A guest post—with recipe!—by Ann McCallum, a pal of mine from the Children’s Book Guild of Washington, DC. Ann's latest book is Eat Your Math Homework: Recipes for Hungry Minds.
As a kid, I thought that math was bland—unappetizing worksheets and heaps of boring word problems. Those were the worst, the word problems: Disjointed scenarios that you had to sit with until you were done.
I fell in love with math after college. Not a case of love at first taste, it was more an awakening of the senses. A realization that there was pattern and meaning to all those seemingly random numbers. Like a well-made dish, the ingredients aligned so perfectly when I finally understood. The steps were meaningful, too—not a series of machinations to memorize, but a logical process of creating. With my new-found appetite for math, I knew I had to share.
Pairing food with math was a fluke, really. It started with a math project for my students (I was teaching 5th grade at the time). It was nearly winter break, and I had my students make mathematical gingerbread houses. I didn’t provide many instructions—just, you know, make one of those graham cracker houses glued together with icing and be prepared to talk about how you used math. The results were far richer than I had anticipated. Students shared innovations such as polygon windows and doors, candy tessellations, the perimeter of roofs, and the length of icing pathways. I was so excited, I went home and made multiplication meatballs! Okay, maybe not right away, but the idea was there. Food, I figured, was a perfect medium for getting kids to love math.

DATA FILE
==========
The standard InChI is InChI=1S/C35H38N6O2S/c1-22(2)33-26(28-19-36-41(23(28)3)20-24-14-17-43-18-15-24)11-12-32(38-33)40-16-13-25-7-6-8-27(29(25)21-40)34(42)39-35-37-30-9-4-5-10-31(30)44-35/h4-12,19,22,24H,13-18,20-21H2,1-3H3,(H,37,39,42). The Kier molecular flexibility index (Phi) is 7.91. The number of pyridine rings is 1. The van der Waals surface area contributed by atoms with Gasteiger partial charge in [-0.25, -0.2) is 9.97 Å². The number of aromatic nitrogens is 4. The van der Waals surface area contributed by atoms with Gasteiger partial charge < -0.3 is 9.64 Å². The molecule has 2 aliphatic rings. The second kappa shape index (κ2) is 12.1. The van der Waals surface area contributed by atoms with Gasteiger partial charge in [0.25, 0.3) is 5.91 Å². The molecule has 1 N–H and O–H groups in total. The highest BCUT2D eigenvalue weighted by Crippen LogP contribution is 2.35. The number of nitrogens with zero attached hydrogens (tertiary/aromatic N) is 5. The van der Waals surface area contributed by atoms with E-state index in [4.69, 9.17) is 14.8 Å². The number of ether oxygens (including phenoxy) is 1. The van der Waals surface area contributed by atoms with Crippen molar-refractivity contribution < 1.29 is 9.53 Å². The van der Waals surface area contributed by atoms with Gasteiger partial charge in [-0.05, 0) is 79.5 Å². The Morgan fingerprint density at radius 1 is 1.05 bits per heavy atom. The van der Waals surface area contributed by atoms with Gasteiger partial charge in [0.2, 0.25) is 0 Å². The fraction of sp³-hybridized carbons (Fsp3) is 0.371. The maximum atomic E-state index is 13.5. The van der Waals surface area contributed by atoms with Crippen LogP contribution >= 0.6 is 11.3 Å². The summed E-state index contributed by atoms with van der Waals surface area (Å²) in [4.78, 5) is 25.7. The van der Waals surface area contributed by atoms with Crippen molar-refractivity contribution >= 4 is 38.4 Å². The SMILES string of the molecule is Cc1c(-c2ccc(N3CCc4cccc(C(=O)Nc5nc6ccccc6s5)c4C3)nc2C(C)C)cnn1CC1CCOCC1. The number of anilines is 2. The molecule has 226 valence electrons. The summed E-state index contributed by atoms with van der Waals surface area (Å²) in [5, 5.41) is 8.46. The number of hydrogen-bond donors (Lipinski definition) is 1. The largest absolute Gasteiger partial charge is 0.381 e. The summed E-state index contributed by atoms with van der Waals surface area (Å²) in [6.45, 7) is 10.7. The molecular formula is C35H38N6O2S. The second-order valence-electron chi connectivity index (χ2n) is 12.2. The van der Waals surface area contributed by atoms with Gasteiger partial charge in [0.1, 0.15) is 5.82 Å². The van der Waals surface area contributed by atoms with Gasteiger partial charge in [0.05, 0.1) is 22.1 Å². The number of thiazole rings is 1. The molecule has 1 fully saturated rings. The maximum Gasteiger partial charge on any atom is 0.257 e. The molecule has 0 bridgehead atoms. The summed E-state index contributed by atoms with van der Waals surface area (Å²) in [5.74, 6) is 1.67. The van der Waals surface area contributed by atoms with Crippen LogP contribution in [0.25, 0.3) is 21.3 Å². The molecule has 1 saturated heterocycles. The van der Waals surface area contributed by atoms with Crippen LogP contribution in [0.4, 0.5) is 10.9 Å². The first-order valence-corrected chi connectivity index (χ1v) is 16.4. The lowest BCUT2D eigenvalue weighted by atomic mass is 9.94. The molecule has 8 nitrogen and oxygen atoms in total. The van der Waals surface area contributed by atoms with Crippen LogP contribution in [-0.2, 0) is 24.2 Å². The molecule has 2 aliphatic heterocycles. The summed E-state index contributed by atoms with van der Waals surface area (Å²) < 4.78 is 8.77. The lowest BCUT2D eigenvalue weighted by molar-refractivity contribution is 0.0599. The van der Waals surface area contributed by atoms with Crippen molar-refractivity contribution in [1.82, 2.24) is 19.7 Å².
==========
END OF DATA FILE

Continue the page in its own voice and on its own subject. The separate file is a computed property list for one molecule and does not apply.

What followed was a series of yummy experiments: Estimation Cookies, Fibonacci Snack Sticks, Variable Pizza Pi . . . Fun, oh fun! Finally, here was a connection to some of math’s tough concepts, but with a delicious new twist. It made so much sense to learn math by using food.Eager to share this idea beyond my students, I sent a book proposal to an editor and was accepted—but not for a math cookbook. Instead, I was engaged to write “The Secret Life of Math” which is a history/project book about math for kids (I was allowed one recipe:
One of my favorite math authors, Theoni Pappas, says it best: “The joy of mathematics is that it is everywhere.” I’ll add to that: Even in cupcakes!Happy eating—happy math!
Recipe→ Common Denominator CupcakesThese math goodies have a common denominator. Before baking, place an Oreo cookie in each cupcake cup, and then spoon the dough on top. Bake, bite in, and work out approximately what fraction of the cupcake is the Oreo cookie.
What you need:
½ cups butter
1 ¼ cups white sugar
2 large eggs
1 cup milk
1 teaspoon vanilla
2 cups flour
1 teaspoon baking powder
½ teaspoon baking soda
½ cup rainbow sprinkles
Oreos (one for every muffin cup)
What you do:
1. Cream butter, sugar, vanilla, and eggs.
2. Mix in flour, baking powder and baking soda, alternating with milk.
3. Stir in the colored sprinkles.
4. Grease a muffin tin (or use cupcake papers) and place one oreo cookie in every muffin cup. Pour dough on top so that each muffin cup is ¾ of the way full.
5. Bake for about 30 minutes in a 350° F oven.